Of some comfort, both models yield a very similar end-point in terms of the Coalition's two-party preferred vote share (47.8 or 47.9 per cent).

Bayesian model over three months

Just a reminder in respect of the above charts. The shading indicates the proportion of samples in the model. The Markov Chain Monte Carlo model is run 100,000 times. In each iteration, for each node in the model, a sample is drawn. There are nodes in the model for each day under analysis and the house effect for each polling organisation. In the charts:
  • the palest shaded area represents the middle 95 per cent of the samples;
  • the next shaded area represents the middle 80 per cent of the samples;
  • the darkest shaded area represents the middle 50 per cent of sample;
  • the dark line and white triangle is the median (middle) sample; and
  • the white line on the above charts is a 61-term Henderson moving average.

Bayesian model since the last election

Monday, May 18, 2015

Second wave of post-Budget polling

Overnight two more polls were published:

  • In the Fairfax media, the Ipsos poll had the two party preferred result at 50/50. This is the best poll result for the Coalition since Newspoll of 4-6 April 2014 had the Coaltion on 51 per cent. The Ipsos poll was up four points for the Coalition on the April 2015 Ipsos poll.
  • In the Australian, Newspoll had the Coalition on 47 per cent, two-party preferred, which was down one percentage point on the previous Newspoll at the start of May.

Plugging these numbers into the Bayesian model yields:

The latest Ipsos poll is substantially adjusted in the Bayesian model.

Where there is remarkable agreement is in respect of the Prime Minister's recovery in the attitudinal polling.

In contrast, happiness with the Leader of the Opposition is largely unchanged.

Saturday, May 16, 2015

First batch of post budget polling

It is the weekend after the Federal Budget and the blizzard of post Budget polling has started. There is a venerable tradition in Australian politics of wall-to-wall polling in the week that follows the Budget.

Mark Graph's first law of polling analysis is that most Budgets are meaningless events in the lives of most punters. Budgets have minimal (if any) impact on week-to-week movements in the national voting intention (particularly at the time of the Budget). Where they do have impact, measures that hurt are more likely to have an impact than measures that help. Furthermore, if a Budget measure does have an impact on voting intention, that impact is typically manifest closer to the time of implementation (when it actually hurts) than at the time of announcement.

Mark's second law: breathless reporting, where every micro-movement in the polls is over analysed, follows the Budget polling. In the melee, noise and signal become confused: one media outlet will proclaim the resurrection of the government and another will declare its Armageddon - all in the same week. The reporting of opinion polls in the week following the Budget is often little more than an exercise in intellectual masturbation for the titillation of those living inside the beltway.

Now that I have got that off my chest, let's look at the polls:
  • ReachTEL has the national two-party preferred voting intention at 47-53 in Labor's favour. This is a movement of one percentage point in the government's favour since 23 April.
  • Galaxy has the national two-party preferred voting intention at 48-52 in Labor's favour. This is a five percentage movement in the government's favour since February 2015.

Before moving to the charts, I need to acknowledge a few things. I have added some early 2014 data that I had missed, including the ACNielsen polling data before it ceased political polling. Because I use a sum-to-zero constraint in my model, these charts are not directly comparable with the earlier charts as a result.

In short, the government's fortunes continue to improve, but at a very slow pace. The government is still some distance from looking competitive were an election called at this time. All-in-all, there is not much to see in the post-Budget opinion polling.


I shifted the graph production process from ggplot in R to matplotlib in python. Of necessity, this saw some analytical tasks move from R to python. In the process, it became clear that the LOWESS (localised regression) package in python statsmodels was not as robust as the conceptually similar LOESS package under R. For comparison, the first two of the remaining charts were produced in R. The subsequent charts were produced in python. I still run the Bayesian model in R/JAGS. However, I now export the model output data to python for chart production.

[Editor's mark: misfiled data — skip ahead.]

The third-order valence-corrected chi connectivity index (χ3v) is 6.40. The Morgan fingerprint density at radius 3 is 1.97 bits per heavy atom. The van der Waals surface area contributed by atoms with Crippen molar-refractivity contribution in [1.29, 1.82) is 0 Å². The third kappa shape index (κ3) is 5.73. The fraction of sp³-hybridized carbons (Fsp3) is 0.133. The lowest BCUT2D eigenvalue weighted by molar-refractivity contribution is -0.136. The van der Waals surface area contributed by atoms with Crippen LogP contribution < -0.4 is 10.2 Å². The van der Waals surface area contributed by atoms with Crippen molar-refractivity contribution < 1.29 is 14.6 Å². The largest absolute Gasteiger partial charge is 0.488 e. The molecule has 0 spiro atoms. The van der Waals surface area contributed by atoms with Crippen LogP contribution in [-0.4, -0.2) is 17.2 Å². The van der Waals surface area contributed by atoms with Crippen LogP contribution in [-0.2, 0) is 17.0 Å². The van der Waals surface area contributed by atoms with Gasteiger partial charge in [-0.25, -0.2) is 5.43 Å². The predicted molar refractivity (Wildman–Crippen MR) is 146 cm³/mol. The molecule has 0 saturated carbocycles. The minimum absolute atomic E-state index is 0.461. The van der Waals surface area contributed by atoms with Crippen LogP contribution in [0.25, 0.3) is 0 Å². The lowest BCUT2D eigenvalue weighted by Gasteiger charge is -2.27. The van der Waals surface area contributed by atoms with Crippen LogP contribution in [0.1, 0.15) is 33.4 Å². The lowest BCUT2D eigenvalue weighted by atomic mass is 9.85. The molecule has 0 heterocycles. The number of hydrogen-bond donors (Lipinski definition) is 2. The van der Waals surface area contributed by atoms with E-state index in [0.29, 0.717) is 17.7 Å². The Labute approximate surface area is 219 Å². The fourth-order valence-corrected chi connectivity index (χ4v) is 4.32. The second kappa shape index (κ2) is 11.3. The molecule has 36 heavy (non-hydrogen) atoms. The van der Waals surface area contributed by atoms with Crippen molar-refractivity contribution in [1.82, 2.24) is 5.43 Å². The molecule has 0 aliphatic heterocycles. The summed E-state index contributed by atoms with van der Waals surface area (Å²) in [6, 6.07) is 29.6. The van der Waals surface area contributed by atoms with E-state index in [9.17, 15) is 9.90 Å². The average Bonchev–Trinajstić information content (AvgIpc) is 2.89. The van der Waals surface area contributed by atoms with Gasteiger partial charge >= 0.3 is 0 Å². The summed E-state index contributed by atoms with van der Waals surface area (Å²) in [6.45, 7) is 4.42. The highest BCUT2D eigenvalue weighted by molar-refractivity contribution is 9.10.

On the annotated charts, the last result was rounded to zero decimal places. This has been corrected to round to one decimal place.

Sunday, May 10, 2015

Comparison of Attitudinal Polling

Four of the polling houses have asked questions on the performance of the Prime Minister and the Leader of the Opposition. ACNielsen and Ipsos asked if you approve/disapprove of the their performance. Newspoll asked whether you are satisfied or dissatisfied with the way they are doing their job. And ReachTEL gave you a five-point Likert scale on which to grade their performance ranging across very good, good, satisfactory, poor and very poor.

While the questions and methods differ a little, each is essentially asking respondents if they are happy or unhappy with the performance of the Prime Minister and Leader of the Opposition. While the levels of happiness may differ between polling houses, the timing of the ups-and-downs are remarkably consistent between the polling houses. The levels of unhappiness are more closely aligned.

On the happiness and unhappiness maps, the Prime Minister has been on a roller coaster. Newspoll particularly has happiness on the improve at the moment for the Prime Minister. All of of the polls report that unhappiness has declined since the Prince Phillip knighthood and leadership spill motion (late January/early February 2015).

It will be interesting to see whether this latest movement in happiness will translate into a more substantial improvement in two-party preferred voting intention for the government.

For the Leader of the Opposition, these attitudinal maps have been relatively flat for many months. Nonetheless, there is a hint that things might be declining a just little in the last three months.


A couple of extra charts:

Tuesday, May 5, 2015

Not a lot to report

Two new polls this week: Morgan at 46.5 per cent for the Coalition (down 0.5 percentage points) and Newspoll (perhaps the last Newspoll as we know it) at 48 per cent for the Coalition (down 1 percentage point).

When I feed the latest data to the Bayesian aggregator, we can see a very slow improvement over the past nine weeks (less than one tenth of one percentage point per week - an improvement of 0.72 percentage points over the nine weeks).